- Dr. Kroemer: So what we did on circulating leukocytes is that we needed to wait for three or four days to see a massive induction of autophagy. There's a fundamental difference between rodents and humans, and so, the two days that you have been alluding to cause a 20% weight loss in mice, that are, at this time point, at the verge of death. Another day would potentially kill them. And so, 20% is a lot, so imagine this for yourself.
- Rhonda: In two days.
- Dr. Kroemer: In four days, a human being only loses one to two percent of his or her weight.
- Rhonda: Is that because they have a higher metabolism, rodents do, or...?
- Dr. Kroemer: Yeah, it's certainly linked to the change in the surface volume ratio that is classically associated with an accelerated metabolism.
- Rhonda: Yeah, okay. That sort of... So we don't really know to what extent autophagy can be occurring in a shorter intermittent fast. There's some hope that it does. I mean, I know, for example, you mentioned IGF-1 and how IGF-1...lowering IGF-1 is important for inducing autophagy because in the whole mTOR pathway and so on. But I do know that the half-life of IGF-1 is, in a serum at least, is around 12 hours. So, the question becomes well, okay, if you start to lower IGF-1, after 12 hours, is do you still need more to occur, like more ATP depletion, more...what...you know, what is it that needs to happen to actually send a signal to the cells to go, "Oh, I'm stressed. I need to start eating my whatever organelle or damaged proteins or something." So is that something that people are currently investigating? Like, the minimum amount of time that it would sort of take to induce, for fasting at least, to induce autophagy.
- Dr. Kroemer: It's an extremely interesting question that is easy to be answered in rodents, and difficult in humans. Because it may be easy to find a volunteer who fasts and allows for regular blood drawing, but it will be very difficult to find a volunteer who fasts and allows for liver, muscle, or skin biopsies.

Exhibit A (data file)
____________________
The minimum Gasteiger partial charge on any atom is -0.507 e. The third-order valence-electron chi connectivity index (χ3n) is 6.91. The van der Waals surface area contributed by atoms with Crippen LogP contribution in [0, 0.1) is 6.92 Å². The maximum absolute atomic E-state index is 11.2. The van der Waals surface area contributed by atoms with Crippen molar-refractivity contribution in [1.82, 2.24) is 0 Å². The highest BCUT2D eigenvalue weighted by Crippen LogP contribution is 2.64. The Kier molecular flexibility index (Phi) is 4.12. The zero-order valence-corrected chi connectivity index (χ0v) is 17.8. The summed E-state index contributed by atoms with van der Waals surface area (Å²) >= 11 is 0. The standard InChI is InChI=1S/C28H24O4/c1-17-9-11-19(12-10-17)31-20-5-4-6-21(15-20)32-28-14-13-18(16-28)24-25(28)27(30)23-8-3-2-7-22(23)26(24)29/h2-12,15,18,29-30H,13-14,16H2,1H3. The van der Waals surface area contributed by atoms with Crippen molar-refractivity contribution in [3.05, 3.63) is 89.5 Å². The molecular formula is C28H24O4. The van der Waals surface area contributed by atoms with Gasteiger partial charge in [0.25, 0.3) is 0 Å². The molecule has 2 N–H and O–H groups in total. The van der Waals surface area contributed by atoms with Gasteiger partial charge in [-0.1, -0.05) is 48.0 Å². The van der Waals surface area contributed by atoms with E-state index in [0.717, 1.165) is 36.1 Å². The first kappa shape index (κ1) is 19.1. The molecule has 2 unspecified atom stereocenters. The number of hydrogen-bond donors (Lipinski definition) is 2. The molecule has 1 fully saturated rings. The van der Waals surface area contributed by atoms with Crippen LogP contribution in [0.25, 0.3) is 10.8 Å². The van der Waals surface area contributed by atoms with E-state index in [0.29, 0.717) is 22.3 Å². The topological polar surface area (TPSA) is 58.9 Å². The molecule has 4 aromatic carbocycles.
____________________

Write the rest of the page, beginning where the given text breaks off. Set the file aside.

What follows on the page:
- Rhonda: Right, right. It kind of reminds me there was a study I was actually reading the other day that was done in the Caloric Restricted Society. You know, there's a group of people that are out there practicing caloric restriction which typically is eating around, what, 30% less food than you normally would eat or something like that. A lot more difficult for people to maintain, I think, than intermittent fasting is, but there was a study that was published. And these individuals had been doing caloric restriction for about six years, plus or minus. I'm sure you've seen the study. But they did muscle biopsies on them and they measured LC3. They measured some of the biomarkers of autophagy, I think Beclin and some other things. And then they measured heat shock proteins, which are also a stress response. And it was, you know, like in some cases, the heat shock protein, HSP70, was elevated by 12 fold compared to age-matched, lean controls that eat more of a Western-type diet. But you know, the fact of the matter is that they did do a muscle biopsy. Autophagy was activated. You know, the stress response pathway, in general, was activated. But six years of doing caloric restriction is not very sustainable for the majority of the population in the, you know, at least in the United States and in Western world.
- Dr. Kroemer: Actually, in mice, you can obtain exactly the same longevity extension that you would obtain, the 30% of caloric restriction by intermittent fasting. So, it's logistically much more difficult. Imagine, you have to weigh, for each mouse, the amount of food that they would eat normally, subtract 30%, put it in the cage, individual cages because calorically restricted mice tend to eat each other.
- Rhonda: Oh, wow.
- Dr. Kroemer: Yeah, they become aggressive because they are hungry.
- Rhonda: They become cannibals.
- Dr. Kroemer: Yeah, they become cannibals. So, it is logistically much more simple to take out the food from the cage completely, and to put back the food on the next day. So it's one day without any food, and another day with normal nutrition. And at the end, so, you have an oscillation of the weight of the mice, 10% every day. These oscillations tend to become smaller because the mice somehow adapt to this sort of stress, but the final result is that the intermittently fasted mouse has the same weight as a normally fat mouse. A difference with the calorically restricted mouse, it weighs also 20% to 30% less. And in spite of this difference in the body weight, intermittent fasting allows for a lifetime expansion in the same way as does caloric restriction. So, one can also consider that this may be more amusing to have, if I was a mouse, I would probably prefer the intermittent regimen, because it means satisfaction during one day and dissatisfaction on the other day, but not permanent dissatisfaction.
- Rhonda: Most people prefer doing intermittent fasting. I mean, it'll be very interesting to see more studies come out on, you know, the translation of this to humans and, as you mentioned, you needed three days of...was it a water fast they did? Was it a complete fast or they had coffee or...?
- Dr. Kroemer: Coffee. Tea.
- Rhonda: Okay. No food.
- Dr. Kroemer: No sugar, no milk. And water.